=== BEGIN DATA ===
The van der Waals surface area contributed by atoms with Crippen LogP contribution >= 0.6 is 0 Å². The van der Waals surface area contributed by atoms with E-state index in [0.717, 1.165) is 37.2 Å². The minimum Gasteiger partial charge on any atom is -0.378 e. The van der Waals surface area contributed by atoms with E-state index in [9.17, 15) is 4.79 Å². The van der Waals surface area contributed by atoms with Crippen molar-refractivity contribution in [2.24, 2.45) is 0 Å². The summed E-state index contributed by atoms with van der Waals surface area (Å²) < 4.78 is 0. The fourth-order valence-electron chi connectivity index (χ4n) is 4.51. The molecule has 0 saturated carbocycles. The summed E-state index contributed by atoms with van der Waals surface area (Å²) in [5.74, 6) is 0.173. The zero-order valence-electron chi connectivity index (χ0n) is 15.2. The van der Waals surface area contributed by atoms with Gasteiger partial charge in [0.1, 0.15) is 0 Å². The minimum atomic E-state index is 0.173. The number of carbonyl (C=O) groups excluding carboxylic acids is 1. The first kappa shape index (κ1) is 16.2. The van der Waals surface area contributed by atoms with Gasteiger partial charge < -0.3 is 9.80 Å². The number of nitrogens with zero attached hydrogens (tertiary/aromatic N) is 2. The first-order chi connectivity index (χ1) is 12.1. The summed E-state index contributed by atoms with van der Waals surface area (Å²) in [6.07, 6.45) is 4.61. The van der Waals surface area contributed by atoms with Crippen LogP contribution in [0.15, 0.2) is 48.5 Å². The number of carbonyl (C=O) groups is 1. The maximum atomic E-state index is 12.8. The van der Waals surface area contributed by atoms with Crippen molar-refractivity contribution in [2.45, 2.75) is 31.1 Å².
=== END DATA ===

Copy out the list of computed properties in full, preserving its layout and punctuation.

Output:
The van der Waals surface area contributed by atoms with Crippen LogP contribution >= 0.6 is 0 Å². The van der Waals surface area contributed by atoms with E-state index in [0.717, 1.165) is 37.2 Å². The minimum Gasteiger partial charge on any atom is -0.378 e. The van der Waals surface area contributed by atoms with E-state index in [9.17, 15) is 4.79 Å². The van der Waals surface area contributed by atoms with Crippen molar-refractivity contribution in [2.24, 2.45) is 0 Å². The summed E-state index contributed by atoms with van der Waals surface area (Å²) < 4.78 is 0. The fourth-order valence-electron chi connectivity index (χ4n) is 4.51. The molecule has 0 saturated carbocycles. The summed E-state index contributed by atoms with van der Waals surface area (Å²) in [5.74, 6) is 0.173. The zero-order valence-electron chi connectivity index (χ0n) is 15.2. The van der Waals surface area contributed by atoms with Gasteiger partial charge in [0.1, 0.15) is 0 Å². The minimum atomic E-state index is 0.173. The number of carbonyl (C=O) groups excluding carboxylic acids is 1. The first kappa shape index (κ1) is 16.2. The van der Waals surface area contributed by atoms with Gasteiger partial charge < -0.3 is 9.80 Å². The number of nitrogens with zero attached hydrogens (tertiary/aromatic N) is 2. The first-order chi connectivity index (χ1) is 12.1. The summed E-state index contributed by atoms with van der Waals surface area (Å²) in [6.07, 6.45) is 4.61. The van der Waals surface area contributed by atoms with Crippen LogP contribution in [0.15, 0.2) is 48.5 Å². The number of carbonyl (C=O) groups is 1. The maximum atomic E-state index is 12.8. The van der Waals surface area contributed by atoms with Crippen molar-refractivity contribution in [2.45, 2.75) is 31.1 Å².